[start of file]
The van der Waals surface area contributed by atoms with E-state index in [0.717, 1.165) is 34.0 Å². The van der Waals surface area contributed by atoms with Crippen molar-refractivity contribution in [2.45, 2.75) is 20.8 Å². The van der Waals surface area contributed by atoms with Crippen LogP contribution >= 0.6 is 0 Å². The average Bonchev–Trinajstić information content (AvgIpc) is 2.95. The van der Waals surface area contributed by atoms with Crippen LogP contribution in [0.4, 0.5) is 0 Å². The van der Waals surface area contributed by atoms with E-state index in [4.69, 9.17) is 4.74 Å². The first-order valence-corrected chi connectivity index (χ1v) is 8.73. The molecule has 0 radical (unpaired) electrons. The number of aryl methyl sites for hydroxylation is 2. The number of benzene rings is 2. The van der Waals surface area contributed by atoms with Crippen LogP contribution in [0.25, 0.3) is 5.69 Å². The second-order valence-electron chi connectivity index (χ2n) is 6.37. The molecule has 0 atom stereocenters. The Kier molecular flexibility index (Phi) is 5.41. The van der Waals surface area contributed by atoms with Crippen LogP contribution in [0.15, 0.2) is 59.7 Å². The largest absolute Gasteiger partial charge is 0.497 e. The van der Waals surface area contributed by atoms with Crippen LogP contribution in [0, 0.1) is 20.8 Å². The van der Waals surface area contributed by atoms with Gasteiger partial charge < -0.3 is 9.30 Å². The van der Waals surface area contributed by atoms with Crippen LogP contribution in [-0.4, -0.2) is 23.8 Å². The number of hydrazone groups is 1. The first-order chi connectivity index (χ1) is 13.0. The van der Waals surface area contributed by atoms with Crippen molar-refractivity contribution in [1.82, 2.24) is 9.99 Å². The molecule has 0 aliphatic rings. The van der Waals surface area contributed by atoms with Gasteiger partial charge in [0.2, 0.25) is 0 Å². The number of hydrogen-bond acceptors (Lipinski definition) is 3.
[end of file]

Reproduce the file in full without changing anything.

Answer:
The van der Waals surface area contributed by atoms with E-state index in [0.717, 1.165) is 34.0 Å². The van der Waals surface area contributed by atoms with Crippen molar-refractivity contribution in [2.45, 2.75) is 20.8 Å². The van der Waals surface area contributed by atoms with Crippen LogP contribution >= 0.6 is 0 Å². The average Bonchev–Trinajstić information content (AvgIpc) is 2.95. The van der Waals surface area contributed by atoms with Crippen LogP contribution in [0.4, 0.5) is 0 Å². The van der Waals surface area contributed by atoms with E-state index in [4.69, 9.17) is 4.74 Å². The first-order valence-corrected chi connectivity index (χ1v) is 8.73. The molecule has 0 radical (unpaired) electrons. The number of aryl methyl sites for hydroxylation is 2. The number of benzene rings is 2. The van der Waals surface area contributed by atoms with Crippen LogP contribution in [0.25, 0.3) is 5.69 Å². The second-order valence-electron chi connectivity index (χ2n) is 6.37. The molecule has 0 atom stereocenters. The Kier molecular flexibility index (Phi) is 5.41. The van der Waals surface area contributed by atoms with Crippen LogP contribution in [0.15, 0.2) is 59.7 Å². The largest absolute Gasteiger partial charge is 0.497 e. The van der Waals surface area contributed by atoms with Crippen LogP contribution in [0, 0.1) is 20.8 Å². The van der Waals surface area contributed by atoms with Gasteiger partial charge < -0.3 is 9.30 Å². The van der Waals surface area contributed by atoms with Crippen LogP contribution in [-0.4, -0.2) is 23.8 Å². The number of hydrazone groups is 1. The first-order chi connectivity index (χ1) is 13.0. The van der Waals surface area contributed by atoms with Crippen molar-refractivity contribution in [1.82, 2.24) is 9.99 Å². The molecule has 0 aliphatic rings. The van der Waals surface area contributed by atoms with Gasteiger partial charge in [0.2, 0.25) is 0 Å². The number of hydrogen-bond acceptors (Lipinski definition) is 3.